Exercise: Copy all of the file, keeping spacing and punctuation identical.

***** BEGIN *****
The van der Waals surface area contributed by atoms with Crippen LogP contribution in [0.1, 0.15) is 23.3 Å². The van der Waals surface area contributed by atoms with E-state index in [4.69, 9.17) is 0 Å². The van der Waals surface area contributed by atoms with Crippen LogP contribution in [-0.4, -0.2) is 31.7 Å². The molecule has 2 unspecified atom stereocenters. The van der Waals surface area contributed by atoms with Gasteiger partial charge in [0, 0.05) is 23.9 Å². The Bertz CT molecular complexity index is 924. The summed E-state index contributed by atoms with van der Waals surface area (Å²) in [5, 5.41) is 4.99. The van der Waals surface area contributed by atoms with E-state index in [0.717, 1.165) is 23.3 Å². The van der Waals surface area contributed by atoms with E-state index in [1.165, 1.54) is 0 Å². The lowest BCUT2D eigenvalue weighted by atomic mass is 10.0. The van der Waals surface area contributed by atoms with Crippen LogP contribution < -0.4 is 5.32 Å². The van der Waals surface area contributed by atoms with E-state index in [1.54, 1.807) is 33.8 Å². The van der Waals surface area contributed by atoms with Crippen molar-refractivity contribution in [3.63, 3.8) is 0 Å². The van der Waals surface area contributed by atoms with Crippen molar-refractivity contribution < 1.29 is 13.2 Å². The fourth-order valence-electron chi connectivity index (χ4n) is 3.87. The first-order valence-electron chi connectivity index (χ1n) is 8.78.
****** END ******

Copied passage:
The van der Waals surface area contributed by atoms with Crippen LogP contribution in [0.1, 0.15) is 23.3 Å². The van der Waals surface area contributed by atoms with E-state index in [4.69, 9.17) is 0 Å². The van der Waals surface area contributed by atoms with Crippen LogP contribution in [-0.4, -0.2) is 31.7 Å². The molecule has 2 unspecified atom stereocenters. The van der Waals surface area contributed by atoms with Gasteiger partial charge in [0, 0.05) is 23.9 Å². The Bertz CT molecular complexity index is 924. The summed E-state index contributed by atoms with van der Waals surface area (Å²) in [5, 5.41) is 4.99. The van der Waals surface area contributed by atoms with E-state index in [0.717, 1.165) is 23.3 Å². The van der Waals surface area contributed by atoms with E-state index in [1.165, 1.54) is 0 Å². The lowest BCUT2D eigenvalue weighted by atomic mass is 10.0. The van der Waals surface area contributed by atoms with Crippen LogP contribution < -0.4 is 5.32 Å². The van der Waals surface area contributed by atoms with E-state index in [1.54, 1.807) is 33.8 Å². The van der Waals surface area contributed by atoms with Crippen molar-refractivity contribution in [3.63, 3.8) is 0 Å². The van der Waals surface area contributed by atoms with Crippen molar-refractivity contribution < 1.29 is 13.2 Å². The fourth-order valence-electron chi connectivity index (χ4n) is 3.87. The first-order valence-electron chi connectivity index (χ1n) is 8.78.